'You Know It's a Myth' Atheist Billboard Campaign Shows Jesus With Santa Claus

Billboard advertisements have once again become a source of ire for special-interest, religious and other groups.

This time it is a series of billboards posted in Florida, Ohio and New Jersey by American Atheists, which question Christian beliefs.

The billboards are the latest step in the group's "You KNOW it's a MYTH" campaign, which also posted similar billboards in 2010.

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The signs prominently feature pictures of Jesus, Santa Claus, along with devil images and asks "what myths do you see?"

Another billboard crosses out an image of Jesus in an advertisement for the American Atheists Convention slated to be held Dec. 17-18 in Ft. Lauderdale, Fla.

"The purpose is to encourage people to ask themselves why one god is different from gods they call myths," American Atheists posted on its website. "It's up to them to answer."

The billboards have spurred anger from Christian groups in the past, even prompting the New York-based Catholic League to send statues of Nativity scenes to the capitals of all 50 states last year.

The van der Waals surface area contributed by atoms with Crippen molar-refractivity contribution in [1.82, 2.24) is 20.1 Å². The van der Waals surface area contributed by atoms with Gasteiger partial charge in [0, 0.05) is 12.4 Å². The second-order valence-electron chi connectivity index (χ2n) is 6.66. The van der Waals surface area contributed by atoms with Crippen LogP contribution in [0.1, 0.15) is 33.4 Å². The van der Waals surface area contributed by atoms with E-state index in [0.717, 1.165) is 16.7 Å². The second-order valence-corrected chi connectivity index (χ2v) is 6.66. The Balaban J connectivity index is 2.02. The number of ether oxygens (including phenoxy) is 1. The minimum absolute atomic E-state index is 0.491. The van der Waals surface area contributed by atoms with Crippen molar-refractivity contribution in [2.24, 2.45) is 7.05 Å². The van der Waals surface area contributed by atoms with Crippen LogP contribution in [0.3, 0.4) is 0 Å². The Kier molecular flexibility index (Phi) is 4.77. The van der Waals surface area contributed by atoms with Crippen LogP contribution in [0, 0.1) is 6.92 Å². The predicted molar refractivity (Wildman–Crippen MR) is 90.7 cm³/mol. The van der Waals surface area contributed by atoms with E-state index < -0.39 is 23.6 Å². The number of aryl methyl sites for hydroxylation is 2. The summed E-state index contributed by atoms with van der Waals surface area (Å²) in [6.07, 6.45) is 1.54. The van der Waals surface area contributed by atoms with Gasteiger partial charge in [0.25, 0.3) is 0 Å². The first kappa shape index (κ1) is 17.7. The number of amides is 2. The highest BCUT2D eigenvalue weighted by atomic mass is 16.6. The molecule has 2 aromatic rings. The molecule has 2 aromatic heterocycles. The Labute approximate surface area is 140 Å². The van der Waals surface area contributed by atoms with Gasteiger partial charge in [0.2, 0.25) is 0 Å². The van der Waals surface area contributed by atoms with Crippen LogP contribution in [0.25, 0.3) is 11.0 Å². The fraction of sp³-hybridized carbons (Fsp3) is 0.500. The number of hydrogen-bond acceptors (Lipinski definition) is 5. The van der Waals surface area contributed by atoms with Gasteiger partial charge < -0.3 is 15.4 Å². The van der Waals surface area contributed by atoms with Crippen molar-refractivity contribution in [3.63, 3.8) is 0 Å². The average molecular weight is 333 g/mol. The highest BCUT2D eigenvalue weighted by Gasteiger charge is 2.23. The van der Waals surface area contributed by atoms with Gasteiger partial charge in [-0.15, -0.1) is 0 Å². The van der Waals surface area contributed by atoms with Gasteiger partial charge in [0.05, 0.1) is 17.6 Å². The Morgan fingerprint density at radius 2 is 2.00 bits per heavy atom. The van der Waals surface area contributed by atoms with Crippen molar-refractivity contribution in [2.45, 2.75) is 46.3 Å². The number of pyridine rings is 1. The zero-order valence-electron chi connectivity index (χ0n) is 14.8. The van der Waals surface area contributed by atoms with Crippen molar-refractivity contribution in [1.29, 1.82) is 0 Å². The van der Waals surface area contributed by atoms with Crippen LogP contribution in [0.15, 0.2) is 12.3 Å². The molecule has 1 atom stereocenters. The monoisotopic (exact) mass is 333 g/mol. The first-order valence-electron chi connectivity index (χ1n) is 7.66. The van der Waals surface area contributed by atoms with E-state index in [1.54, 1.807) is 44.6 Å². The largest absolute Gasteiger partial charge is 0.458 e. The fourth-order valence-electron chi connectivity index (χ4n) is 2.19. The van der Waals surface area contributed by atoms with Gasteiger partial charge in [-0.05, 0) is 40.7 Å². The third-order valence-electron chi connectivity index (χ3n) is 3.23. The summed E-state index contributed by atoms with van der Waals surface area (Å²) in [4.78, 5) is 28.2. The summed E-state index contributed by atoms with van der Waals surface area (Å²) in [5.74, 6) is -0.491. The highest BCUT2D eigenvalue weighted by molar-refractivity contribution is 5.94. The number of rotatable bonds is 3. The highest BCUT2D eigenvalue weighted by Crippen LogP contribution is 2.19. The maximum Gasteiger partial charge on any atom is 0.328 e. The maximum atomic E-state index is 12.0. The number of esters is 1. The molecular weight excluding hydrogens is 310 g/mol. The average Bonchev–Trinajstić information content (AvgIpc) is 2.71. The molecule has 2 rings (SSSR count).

Atheists say it is not an attack on Christians, but a promotion of alternative views.

"There is no effort here to convert theists into atheists, but there IS an attempt to get the church pew atheists to consider what they are doing," American Atheists said in a statement on its website. "If they look at our billboard and see four myths, including Jesus, then why are they going to church and donating money? Why are they going through this ridiculous motion of pretending to believe in a myth, just to please other people?"

The latest billboards are not the first to draw attention from religious groups this year.

Recently, Wodka Vodka posted a billboard that read "Christmas quality, Hanukkah pricing," in an overt play on Jewish stereotypes.

The advertising was quickly condemned by groups, including the Anti-Defamation League (ADL).

"In a crude and offensive way of trying to make a point that their vodka is high quality and inexpensive, the billboards evoke a Jewish holiday to imply something that is cheap and of lesser value when compared to the higher value of a Christian holiday," Ron Meier, ADL New York regional director said in a release.

The billboard was quickly removed by the company.

Earlier this year church and LGBT groups had a back-and-forth over pro-and anti-gay billboards in suburban Toledo, Ohio, in what has become an annual tradition of promoting messages through billboards during the holiday season.

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